This affordance makes digital creative nonfiction a wonderful way to explore who you are (even if it turns up things you’d rather not know about yourself). The experience of building daddylabyrinth, as well as the digital art and theory that I learned about in studying the conversations it brought me into, gives me hope that digital creative nonfiction can be a tool for self-understanding. Polylinearity exposes the raw wiring of the connections we make between nodes of our own life stories. As our computational capability grows, connectivity between an ever-increasing number of those nodes will become deeper and more powerful, and we will navigate them with far more speed than the point-and-click of daddylabyrinth. As the form evolves, we will collectively sink ever deeper into the well of associational thinking until digital creative nonfiction functions like the human mind: bursting from synapse to synapse and continually offering glimmers of understanding, while being gloriously unburdened by any need for coherence and false resolution.

At times—especially when I imagine still adding to daddylabyrinth two or three decades from now—I think about the ways that data-harvesting organizations like Facebook organize the digital footprint of living and dead humans. The synaptic connections they make between narrative nodes take the fragmented moments of our lives and give them the sheen of fiction—a sense that our story can be understood and that we can be known. In other words, they offer us coherent simulacra.

Conversely, daddylabyrinth and works like it are curated by human beings who are permanently enmeshed in their own subjective experience and permanently deprived of coherent resolution in their lifetimes. Our knowability is slippery. Preserving this human aspect in digital curation keeps connections between our story nodes on human terms rather than computational ones, allowing our imprecise minds to free themselves from the constraints that coherence puts upon us. Such endeavors remain messy by design—unresolved projects by (and for) unresolved people.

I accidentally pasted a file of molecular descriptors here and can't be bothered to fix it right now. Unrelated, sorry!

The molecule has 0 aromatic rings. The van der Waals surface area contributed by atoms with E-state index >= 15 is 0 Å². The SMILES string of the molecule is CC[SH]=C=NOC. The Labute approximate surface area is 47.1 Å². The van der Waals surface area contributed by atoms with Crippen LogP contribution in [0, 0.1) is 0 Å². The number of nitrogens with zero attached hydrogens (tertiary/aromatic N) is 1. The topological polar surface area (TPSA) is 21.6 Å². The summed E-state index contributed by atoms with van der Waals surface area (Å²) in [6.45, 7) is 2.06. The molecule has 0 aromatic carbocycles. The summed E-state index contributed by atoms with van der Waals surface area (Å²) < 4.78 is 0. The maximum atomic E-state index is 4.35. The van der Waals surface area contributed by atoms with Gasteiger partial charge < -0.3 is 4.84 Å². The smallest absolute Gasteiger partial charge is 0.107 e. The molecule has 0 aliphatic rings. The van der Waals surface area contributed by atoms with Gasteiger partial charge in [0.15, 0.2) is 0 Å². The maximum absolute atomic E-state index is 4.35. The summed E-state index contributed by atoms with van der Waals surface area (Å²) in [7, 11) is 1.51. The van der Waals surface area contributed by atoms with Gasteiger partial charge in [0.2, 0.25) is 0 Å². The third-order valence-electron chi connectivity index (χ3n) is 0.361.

daddylabyrinth is surely not alone in seeking this, and Scalar is not alone in allowing it. I can’t think about what I’ve learned during this project without mentioning Mukurtu, a digital archive platform developed for the Warumungu people of Australia by Kim Christen and Craig Dietrich. (The latter is, not coincidentally, one of the people behind Scalar.) Mukurtu allows the Warumungu to curate their cultural history with varying degrees of access depending on their affiliations and identities, and thinking about it as a tool for creative nonfiction—especially for community projects—makes my mouth water. In learning about new platforms like this, I see a great opportunity for a continuous thickening of the synapses that digital creative nonfiction allows us to draw between moments of human experience that we may not understand as we go through them—and still may not understand, as I know from daddylabyrinth, for much of our messy lifetimes.